The funding and building of public libraries relied heavily on the donations of philanthropists, most notably the industrialist Andrew Carnegie, who was, according to the previous listed building record, responsible for the endowment of over 2,500 public libraries throughout the United Kingdom and the United States of America. The first Carnegie funded library or Carnegie library, was opened in his hometown of Dunfermline, Fife in 1883 (LB25979) and this began the most significant period of public library construction in Scotland, with over 70 libraries built between 1883-1914.
One of Carnegie's early benefactions was £50,000 for Edinburgh Central Library, and this is the only Carnegie library in Edinburgh, compared to Glasgow which has 13 and Dundee which has 6. Edinburgh's branch libraries were funded by the publisher and inventor of the rotary printing press, Thomas Nelson, although it should be noted that the 1904 Corstorphine library was supported by Carnegie but was only taken into the city's jurisdiction in 1920. Glasgow's largest library, the Mitchell Library which was built in 1906-11 (LB33095), was not endowed by Carnegie but rather by the local tobacco merchant, Stephen Mitchell.
Libraries are an important part of Scotland's educational and social history and they are among our finest public buildings. Libraries which are listed range from early examples that predate the 1850 Act, such as Wanlockhead Village Library (LB17192), or important civic architectural complexes, such as the Paisley Museum, Art Gallery and Library (LB39025), Playfair Library which is part of Old College (LB27989), or the Signet Library (LB27709) and Advocates library (LB51179). Later examples which are of notable quality and survive in predominantly in their original form may also be listed such as Inglis Memorial Hall in Edzell (LB11261).
At the time of its construction Edinburgh Central Library was one of the largest and best detailed examples of a public library in Scotland, and is early in a United Kingdom context. It remains one of the busiest lending libraries in the country. It is among the earliest Carnegie libraries in Scotland and because of its relative lack of alteration, its scale and its architectural quality both to the interior and the exterior, it is considered one of the best late 19th century and Carnegie libraries in Scotland.
Architectural or Historic Interest
The building's principal interior spaces – the reference library, lending library and a wide processional staircase between them – remain largely as designed with bold classical detailing and outstanding plaster and timberwork throughout. The reading room retains its cast iron galleries containing upper level bookshelves (which are accessed by hidden spiral staircases set within the corner piers). The walls are pilastered and the coffered domed ceiling is particularly fine. The main change to the reference room has been the loss of the screening wall to the ladies section at the east arm of the Greek cross plan and the room is now accessed by a single entrance (the original Ladies entrance).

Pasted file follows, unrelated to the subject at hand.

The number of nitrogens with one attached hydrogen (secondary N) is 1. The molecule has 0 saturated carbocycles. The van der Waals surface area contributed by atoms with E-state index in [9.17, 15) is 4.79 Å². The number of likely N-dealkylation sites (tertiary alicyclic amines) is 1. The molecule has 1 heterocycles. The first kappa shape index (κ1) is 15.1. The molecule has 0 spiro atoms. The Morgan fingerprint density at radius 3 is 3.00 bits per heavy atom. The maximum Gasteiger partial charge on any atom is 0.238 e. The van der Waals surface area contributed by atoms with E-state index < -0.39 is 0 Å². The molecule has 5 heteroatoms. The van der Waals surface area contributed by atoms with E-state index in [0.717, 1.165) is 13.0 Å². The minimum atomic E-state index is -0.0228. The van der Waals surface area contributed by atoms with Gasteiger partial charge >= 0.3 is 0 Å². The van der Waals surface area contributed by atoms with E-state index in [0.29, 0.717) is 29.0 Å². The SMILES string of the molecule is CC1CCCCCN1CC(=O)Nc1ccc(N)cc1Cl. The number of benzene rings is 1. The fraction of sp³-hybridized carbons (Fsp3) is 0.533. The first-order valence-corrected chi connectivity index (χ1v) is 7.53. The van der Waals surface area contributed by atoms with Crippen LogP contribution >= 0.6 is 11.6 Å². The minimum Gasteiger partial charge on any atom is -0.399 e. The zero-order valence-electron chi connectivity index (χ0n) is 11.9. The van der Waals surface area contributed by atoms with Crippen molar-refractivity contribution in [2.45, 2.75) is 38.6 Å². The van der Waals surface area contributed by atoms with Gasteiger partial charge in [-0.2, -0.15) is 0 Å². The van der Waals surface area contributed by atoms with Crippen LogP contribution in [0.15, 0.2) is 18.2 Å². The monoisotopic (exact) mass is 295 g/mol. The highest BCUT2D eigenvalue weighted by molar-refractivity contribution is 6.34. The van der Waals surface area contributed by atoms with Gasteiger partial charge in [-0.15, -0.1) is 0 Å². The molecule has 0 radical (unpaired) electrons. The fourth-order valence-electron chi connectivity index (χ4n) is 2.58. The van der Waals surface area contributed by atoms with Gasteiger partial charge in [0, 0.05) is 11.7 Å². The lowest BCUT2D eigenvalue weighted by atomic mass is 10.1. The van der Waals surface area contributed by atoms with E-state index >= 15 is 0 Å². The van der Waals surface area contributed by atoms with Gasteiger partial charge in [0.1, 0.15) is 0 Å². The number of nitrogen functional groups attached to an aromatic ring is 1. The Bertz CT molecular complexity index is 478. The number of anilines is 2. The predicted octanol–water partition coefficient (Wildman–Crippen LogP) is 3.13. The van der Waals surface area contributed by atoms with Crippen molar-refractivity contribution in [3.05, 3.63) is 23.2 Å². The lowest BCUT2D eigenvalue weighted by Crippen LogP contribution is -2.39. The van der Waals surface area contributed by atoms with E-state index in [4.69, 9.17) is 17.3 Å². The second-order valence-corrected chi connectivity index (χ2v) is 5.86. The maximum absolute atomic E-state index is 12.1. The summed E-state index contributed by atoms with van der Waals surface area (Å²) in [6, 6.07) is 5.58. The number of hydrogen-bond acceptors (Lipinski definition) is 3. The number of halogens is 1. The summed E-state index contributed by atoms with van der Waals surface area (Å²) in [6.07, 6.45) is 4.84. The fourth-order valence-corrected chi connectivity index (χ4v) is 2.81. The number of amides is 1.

The changes that have been made to the lending library reflect the social change in library use. In Browne's design the lending library was 'closed access' with a counter around the walls to separate the public from the books (which were held in bookcases on the arms of the cross plan. Books were requested from staff and the availability of books was recorded on the Cotgreave Indicator. This arrangement was the norm for lending libraries at this time, however the introduction of open access libraries commencing in the last decade of the 19th century gradually rendered such systems obsolete and the design of closed access lending libraries consequently had to change. At Edinburgh the counter has been removed (before 1929 as it is not evident in a photograph from this date) and the Cotgreave Indicator has been removed but otherwise the fixtures and fittings of Browne's late 19th century scheme largely survive.
The most significant change to the interior is to the former newspaper library (now Scottish library and Edinburgh room). A mezzanine was added between 1957 to 1961 and offices to the east of the plan, the effect of which is to block light to this library from the George IV Bridge light well, a key consideration in the design of the building. The original tiling, from Broseley in Shropshire, on the walls has been removed, with only a portion of it surviving to the door architrave. The newsroom frieze inscription has been reinstalled on the staircase to this part of the building.
Also of interest and pointing to the history of the area are two 17th century doorpieces which came from a house previously occupying the site, belonging to Sir Thomas Hope, Lord Advocate in the time of Charles I (as shown in a sketch in MacGibbon and Ross p 489). The one on the main staircase has the inscription 'TECVM HABITA 1616', which roughly translates as 'Keep your own counsel' or 'Be true to yourself' and is from the 4th Satire of Persius. The one at the entrance to the Edinburgh and Scottish Library, near the basement is inscribed 'AT HOSPES HVMO' which translates as 'but (I am) a stranger on the earth' which is also an anagram of Thomas Hope.